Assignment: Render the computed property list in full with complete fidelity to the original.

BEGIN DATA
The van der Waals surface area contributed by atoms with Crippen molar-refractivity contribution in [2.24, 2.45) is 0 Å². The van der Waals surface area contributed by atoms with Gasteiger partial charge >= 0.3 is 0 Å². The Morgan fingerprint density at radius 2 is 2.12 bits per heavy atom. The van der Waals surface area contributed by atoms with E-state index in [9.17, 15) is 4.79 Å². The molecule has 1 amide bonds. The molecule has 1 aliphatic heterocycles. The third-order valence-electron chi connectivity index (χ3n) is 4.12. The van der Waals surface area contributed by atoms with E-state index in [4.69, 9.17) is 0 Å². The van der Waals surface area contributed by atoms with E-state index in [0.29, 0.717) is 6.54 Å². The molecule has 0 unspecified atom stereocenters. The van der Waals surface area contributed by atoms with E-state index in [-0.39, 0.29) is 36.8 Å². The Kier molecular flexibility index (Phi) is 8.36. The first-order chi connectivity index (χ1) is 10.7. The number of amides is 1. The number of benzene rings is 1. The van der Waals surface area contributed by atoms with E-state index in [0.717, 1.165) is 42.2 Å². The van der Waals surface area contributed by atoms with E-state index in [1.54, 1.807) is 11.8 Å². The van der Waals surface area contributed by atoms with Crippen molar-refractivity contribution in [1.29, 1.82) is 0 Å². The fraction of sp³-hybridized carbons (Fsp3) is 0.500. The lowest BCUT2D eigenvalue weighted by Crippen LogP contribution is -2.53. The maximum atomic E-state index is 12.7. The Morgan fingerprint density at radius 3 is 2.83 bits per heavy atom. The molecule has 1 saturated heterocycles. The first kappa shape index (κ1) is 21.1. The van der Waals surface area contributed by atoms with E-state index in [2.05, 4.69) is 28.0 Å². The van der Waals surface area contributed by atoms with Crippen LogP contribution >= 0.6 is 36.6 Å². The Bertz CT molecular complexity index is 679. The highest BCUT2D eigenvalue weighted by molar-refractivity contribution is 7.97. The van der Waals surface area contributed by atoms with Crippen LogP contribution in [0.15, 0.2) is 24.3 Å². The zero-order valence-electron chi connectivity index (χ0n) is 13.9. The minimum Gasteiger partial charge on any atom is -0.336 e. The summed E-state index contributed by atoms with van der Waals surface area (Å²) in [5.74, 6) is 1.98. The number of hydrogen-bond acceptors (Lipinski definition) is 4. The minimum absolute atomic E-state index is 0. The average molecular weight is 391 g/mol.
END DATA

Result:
The van der Waals surface area contributed by atoms with Crippen molar-refractivity contribution in [2.24, 2.45) is 0 Å². The van der Waals surface area contributed by atoms with Gasteiger partial charge >= 0.3 is 0 Å². The Morgan fingerprint density at radius 2 is 2.12 bits per heavy atom. The van der Waals surface area contributed by atoms with E-state index in [9.17, 15) is 4.79 Å². The molecule has 1 amide bonds. The molecule has 1 aliphatic heterocycles. The third-order valence-electron chi connectivity index (χ3n) is 4.12. The van der Waals surface area contributed by atoms with E-state index in [4.69, 9.17) is 0 Å². The van der Waals surface area contributed by atoms with E-state index in [0.29, 0.717) is 6.54 Å². The molecule has 0 unspecified atom stereocenters. The van der Waals surface area contributed by atoms with E-state index in [-0.39, 0.29) is 36.8 Å². The Kier molecular flexibility index (Phi) is 8.36. The first-order chi connectivity index (χ1) is 10.7. The number of amides is 1. The number of benzene rings is 1. The van der Waals surface area contributed by atoms with E-state index in [0.717, 1.165) is 42.2 Å². The van der Waals surface area contributed by atoms with E-state index in [1.54, 1.807) is 11.8 Å². The van der Waals surface area contributed by atoms with Crippen molar-refractivity contribution in [1.29, 1.82) is 0 Å². The fraction of sp³-hybridized carbons (Fsp3) is 0.500. The lowest BCUT2D eigenvalue weighted by Crippen LogP contribution is -2.53. The maximum atomic E-state index is 12.7. The Morgan fingerprint density at radius 3 is 2.83 bits per heavy atom. The molecule has 1 saturated heterocycles. The first kappa shape index (κ1) is 21.1. The van der Waals surface area contributed by atoms with E-state index in [2.05, 4.69) is 28.0 Å². The van der Waals surface area contributed by atoms with Crippen LogP contribution >= 0.6 is 36.6 Å². The Bertz CT molecular complexity index is 679. The highest BCUT2D eigenvalue weighted by molar-refractivity contribution is 7.97. The van der Waals surface area contributed by atoms with Crippen LogP contribution in [0.15, 0.2) is 24.3 Å². The zero-order valence-electron chi connectivity index (χ0n) is 13.9. The minimum Gasteiger partial charge on any atom is -0.336 e. The summed E-state index contributed by atoms with van der Waals surface area (Å²) in [5.74, 6) is 1.98. The number of hydrogen-bond acceptors (Lipinski definition) is 4. The minimum absolute atomic E-state index is 0. The average molecular weight is 391 g/mol.